# Bayes' Theorem and Probability Distributions

02/10/2021

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## Outline

• The following topics will be covered in this lecture:

• Bayes' theorem
• Random variables
• Probability distributions
• Probability Mass Functions

## Bayes’ Theorem

• Let us suppose that $$A$$ and $$B$$ are events for which $$P(A)\neq 0$$ and $$P(B)\neq 0$$.
• Consider the statement of the multiplication rule, $P(A \cap B) = P(A\vert B) P(B);$
• yet it is also true that, $P(B \cap A) = P(B \vert A) P(A);$
• and $$P( A \cap B) = P(B \cap A)$$ by definition.
• Putting these statements together, we obtain, \begin{align} &P(A\vert B) P(B) = P(B \vert A ) P(A)\\ \Leftrightarrow & P(A \vert B) = \frac{P(B\vert A) P(A)}{ P(B)} \end{align}
• The statement that $P(A \vert B) = \frac{P(B\vert A) P(A)}{ P(B)}$ is known as Bayes' theorem for $$P(B)>0$$.
• This is nothing more than re-writing the multiplication rule as discussed above, but the result is extremely powerful.
• Bayes' theorem wasn’t widely used in statistics for hundreds of years, until advances in digital computers.
• When digital computers became available, many tools became available using Bayes' theorem as the basis.

## Bayes' theorem continued

• Often, Bayes $P(A \vert B) = \frac{P(B\vert A) P(A)}{ P(B)}$ is used as a way to update the probability of $$A$$ when you have new information $$B$$.
• For example, let the events $$A=$$"it snows in the Sierra" and $$B=$$"it rains in my garden".
• I might think there is a $$P(A)$$ prior probability for snow, without knowing any other information.
• $$P(A\vert B)$$ is the posterior probability of snow in the Sierra given rain in my garden.
• If I found out later in the day that there was rain in my garden, I could update $$P(A)$$ to $$P(A\vert B)$$ by multiplying $P(A\vert B) = P(A) \times \left(\frac{P(B\vert A)}{P(B)}\right)$ directly.
• Although this is a simplistic example, this logic is the basis of many weather prediction techniques.

### Bayes' theorem example 1

• EXAMPLE: suppose that 20% of email messages are spam. The word free occurs in 60% of the spam messages. 13% of the overall messages contain the word free.

• Question: How can we use Bayes' theorem,

$P(A\vert B) = \frac{P(B\vert A) P(A)}{P(B)}$ to compute the probability of a message being spam, given that it includes the word “free”?

• Let the events be
• $$S=$$ “message is spam” $P(S)=0.2$
• $$F=$$ “message contains the word free” $P(F)=0.13$
• We are looking for $$P(S|F)$$
• The probability of a message that has free in it given that is spam is $P(F|S)=0.6$
• From Bayes' theorem $P(S|F)=\frac{P(F|S)P(S)}{P(F)}$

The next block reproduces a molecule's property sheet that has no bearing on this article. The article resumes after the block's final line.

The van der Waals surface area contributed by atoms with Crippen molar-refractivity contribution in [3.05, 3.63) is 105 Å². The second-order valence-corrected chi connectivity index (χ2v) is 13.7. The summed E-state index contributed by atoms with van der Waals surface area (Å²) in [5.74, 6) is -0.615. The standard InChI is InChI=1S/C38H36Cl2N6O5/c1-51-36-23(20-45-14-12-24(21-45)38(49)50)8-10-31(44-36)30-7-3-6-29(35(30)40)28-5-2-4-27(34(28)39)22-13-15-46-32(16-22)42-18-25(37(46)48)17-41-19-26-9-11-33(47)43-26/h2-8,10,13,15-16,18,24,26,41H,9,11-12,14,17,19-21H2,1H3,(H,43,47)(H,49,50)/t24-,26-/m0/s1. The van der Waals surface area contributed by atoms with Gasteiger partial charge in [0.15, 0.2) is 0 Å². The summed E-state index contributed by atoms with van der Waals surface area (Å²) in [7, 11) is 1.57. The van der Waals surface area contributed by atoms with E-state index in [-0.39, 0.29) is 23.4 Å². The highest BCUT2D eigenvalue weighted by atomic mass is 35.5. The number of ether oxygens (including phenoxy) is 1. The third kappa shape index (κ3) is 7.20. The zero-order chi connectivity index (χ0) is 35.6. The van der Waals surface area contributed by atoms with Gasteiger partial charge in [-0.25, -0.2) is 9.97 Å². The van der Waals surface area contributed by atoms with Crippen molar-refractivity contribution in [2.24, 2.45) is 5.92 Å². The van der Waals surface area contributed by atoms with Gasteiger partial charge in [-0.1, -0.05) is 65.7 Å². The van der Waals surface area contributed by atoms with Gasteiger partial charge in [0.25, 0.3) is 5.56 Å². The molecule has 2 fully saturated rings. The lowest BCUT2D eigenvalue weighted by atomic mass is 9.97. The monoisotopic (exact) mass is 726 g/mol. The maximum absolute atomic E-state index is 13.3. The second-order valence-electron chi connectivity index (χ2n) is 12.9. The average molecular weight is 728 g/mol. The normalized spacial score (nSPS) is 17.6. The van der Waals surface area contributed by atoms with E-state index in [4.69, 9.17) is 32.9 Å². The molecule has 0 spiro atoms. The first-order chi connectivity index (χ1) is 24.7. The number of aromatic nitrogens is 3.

• $P(S|F)=\frac{0.6(0.2)}{0.13}=0.923$

### Bayes' theorem example 2 Courtesy of Montgomery & Runger, Applied Statistics and Probability for Engineers, 7th edition

• EXAMPLE: recall the chips subject to high levels of contamination. The information is summarized in the table on the left.
• Question: How can we use Bayes' theorem, $P(A\vert B) = \frac{P(B\vert A) P(A)}{P(B)}$ to find the conditional probability of a high level of contamination present, given that a failure occurred?
• Let the events be
• $$H=$$"chip is exposed to high levels of contamination" $P(H)=0.20$
• $$F=$$"product fails"
• Earlier we computed $$P(F)$$ using the total probability rule as $P(F)=P(F|H)P(H)+P(F|H')P(H')=0.024$ with $P(F|H)=0.10 \text{ and } P(F\vert H') = 0.005$
• The probability of $$P(H | F)$$ is determined from Bayes' theorem \begin{align} P(H|F)&=\frac{P(F|H)P(H)}{P(F)} =\frac{0.10(0.20)}{0.024}=0.83\end{align}

## Random Variables Courtesy of Mario Triola, Essentials of Statistics, 6th edition

• The first concept that we will need to develop is the random variable.
• Prototypically, we can consider the coin flipping example from the motivation:
• $$x$$ is the number heads in two coin flips.
• Every time we repeat two coin flips $$x$$ can take a different value due to many possible factors:
• how much force we apply in the flip;
• air pressure;
• wind speed;
• etc…
• The result is so sensitive to these factors that are beyond our ability to control, we consider the result to be by chance.
• Before we flip the coin twice, the value of $$x$$ has yet-to-be determined.
• After we flip the coin twice, the value of $$x$$ is fixed and possibly known.
• Formally we will define:
• Random Variable
A random variable is a function that assigns a real number to each outcome in the sample space of a random experiment.
• Notation
A random variable is denoted by an uppercase letter such as $$X$$. After an experiment is conducted, the measured value of the random variable is denoted by a lowercase letter such as $$x$$